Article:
Determining whether one needs the vaccine can be a bit tricky. Those who have had two doses of rubella containing vaccine after one year of age are generally considered immune. A prior history of rubella may not always be reliable and is not considered adequate by itself as proof of immunity. Doing a blood test to measure antibody levels can be helpful. “HI titers” are usually measured in Japan and titers greater than 1:64 are felt to indicate adequate protection, although there is no level that insures 100% protection. If in doubt, vaccination is recommended, as the benefits are felt to outweigh any potential harms, even in an individual possibly already immune. If you are planning to get pregnant, vaccination or confirmation of immunity should be completed prior to getting pregnant.
Due to the recent outbreak, many municipal governments are currently subsidizing rubella immunizations for adults, while some have also begun subsidizing antibody tests; details should be available at your local health department. Two doses of the MR vaccine are currently part of the standard childhood vaccination schedule in Japan and should provide long lasting immunity to measles and rubella.
Although the current outbreak seems to be waning, all susceptible people older than one year of age should consider vaccination to protect themselves and the babies-to-be in their communities.

Additional information
The National Health Insurance (Kokumin Kenko Hoken) does not cover most vaccinations and rubella is no exception to this. Since the outbreak, many (but not all) local municipal governments have begun a subsidy program for adults needing rubella vaccine. Most pay a portion of the fee (typically up to 5,000 yen) for women desiring vaccination, while men may be eligible only if their wife is currently pregnant. The criteria and monetary amount of the subsidies vary considerably depending on the region, so one would need to check with their local ward/municipal office. Some municipalities may require obtaining a voucher prior to vaccination, some only require completing a simple form at the time of vaccination, while others may reimburse you after vaccination with presentation of a receipt.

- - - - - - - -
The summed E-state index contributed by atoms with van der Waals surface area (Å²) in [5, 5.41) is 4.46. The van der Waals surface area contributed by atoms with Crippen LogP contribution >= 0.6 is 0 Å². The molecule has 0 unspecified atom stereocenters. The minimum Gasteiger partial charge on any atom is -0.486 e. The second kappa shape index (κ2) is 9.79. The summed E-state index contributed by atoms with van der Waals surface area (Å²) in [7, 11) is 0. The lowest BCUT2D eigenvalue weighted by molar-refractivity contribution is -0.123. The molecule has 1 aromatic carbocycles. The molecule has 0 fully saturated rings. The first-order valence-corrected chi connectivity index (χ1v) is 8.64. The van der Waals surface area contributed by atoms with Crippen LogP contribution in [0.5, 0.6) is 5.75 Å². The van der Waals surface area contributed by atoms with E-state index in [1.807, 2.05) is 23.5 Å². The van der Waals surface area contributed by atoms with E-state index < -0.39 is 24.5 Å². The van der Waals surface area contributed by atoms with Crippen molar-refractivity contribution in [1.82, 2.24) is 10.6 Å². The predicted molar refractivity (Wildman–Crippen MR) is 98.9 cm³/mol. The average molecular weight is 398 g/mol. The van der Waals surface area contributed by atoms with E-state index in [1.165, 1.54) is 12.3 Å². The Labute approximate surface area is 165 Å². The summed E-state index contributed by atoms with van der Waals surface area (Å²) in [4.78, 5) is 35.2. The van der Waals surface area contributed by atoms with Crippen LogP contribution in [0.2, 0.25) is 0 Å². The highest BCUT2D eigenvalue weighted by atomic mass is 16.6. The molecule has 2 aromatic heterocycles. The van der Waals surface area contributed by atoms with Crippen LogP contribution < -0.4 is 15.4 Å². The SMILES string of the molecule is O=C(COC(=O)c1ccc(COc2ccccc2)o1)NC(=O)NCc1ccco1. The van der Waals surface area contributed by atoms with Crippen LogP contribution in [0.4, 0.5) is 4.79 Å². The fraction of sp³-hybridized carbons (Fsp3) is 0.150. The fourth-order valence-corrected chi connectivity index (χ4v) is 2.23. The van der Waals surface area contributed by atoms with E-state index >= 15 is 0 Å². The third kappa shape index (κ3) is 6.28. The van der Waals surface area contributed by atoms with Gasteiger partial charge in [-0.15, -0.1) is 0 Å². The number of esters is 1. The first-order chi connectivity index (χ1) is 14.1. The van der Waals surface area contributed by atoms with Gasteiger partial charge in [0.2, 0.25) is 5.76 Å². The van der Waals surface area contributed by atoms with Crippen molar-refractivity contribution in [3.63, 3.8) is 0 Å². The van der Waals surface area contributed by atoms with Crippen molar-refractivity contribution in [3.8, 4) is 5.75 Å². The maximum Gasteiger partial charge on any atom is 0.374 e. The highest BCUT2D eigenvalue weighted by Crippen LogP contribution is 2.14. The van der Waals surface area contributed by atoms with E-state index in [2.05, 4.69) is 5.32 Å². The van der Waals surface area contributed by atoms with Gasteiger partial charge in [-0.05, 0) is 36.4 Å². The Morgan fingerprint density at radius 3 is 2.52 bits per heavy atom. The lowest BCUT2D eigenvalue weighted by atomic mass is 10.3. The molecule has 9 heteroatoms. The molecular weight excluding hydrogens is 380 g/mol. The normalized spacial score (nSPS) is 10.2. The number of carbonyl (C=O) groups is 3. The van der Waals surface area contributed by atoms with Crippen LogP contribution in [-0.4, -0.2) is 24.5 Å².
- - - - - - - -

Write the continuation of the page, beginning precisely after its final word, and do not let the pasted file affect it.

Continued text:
As National Health does not cover these costs, the fees would be the same for those that do not have National Health Insurance.  In persons that are not eligible for the above-mentioned subsidies, Primary Care Tokyo’s fee is 5,000 yen for the rubella vaccine and 9,000 yen for the MR (measles-rubella) vaccine. If the visit is for vaccination only, there are no additional fees aside from the 5% consumption tax.

At this time the rubella-only vaccine is in very short supply nationally, so most clinics, Primary Care Tokyo included, are using the MR vaccine instead.

About Dr. Joe Kurosu

Joe Kurosu, M.D., is director of Primary Care Tokyo, a solo practice in Shimokitazawa, Tokyo. He is an American graduate of Yale Medical School and licensed in Japan and the United States. His clinic provides a range of primary care services for the pediatric and adult patient, including immunizations, check-ups, acute & chronic disease management, and minor surgical procedures. Dr. Kurosu has experience in caring for both the expatriate and local communities in Japanese or English. Japanese National Health Insurance is accepted. 
Tel 03-5432-7177.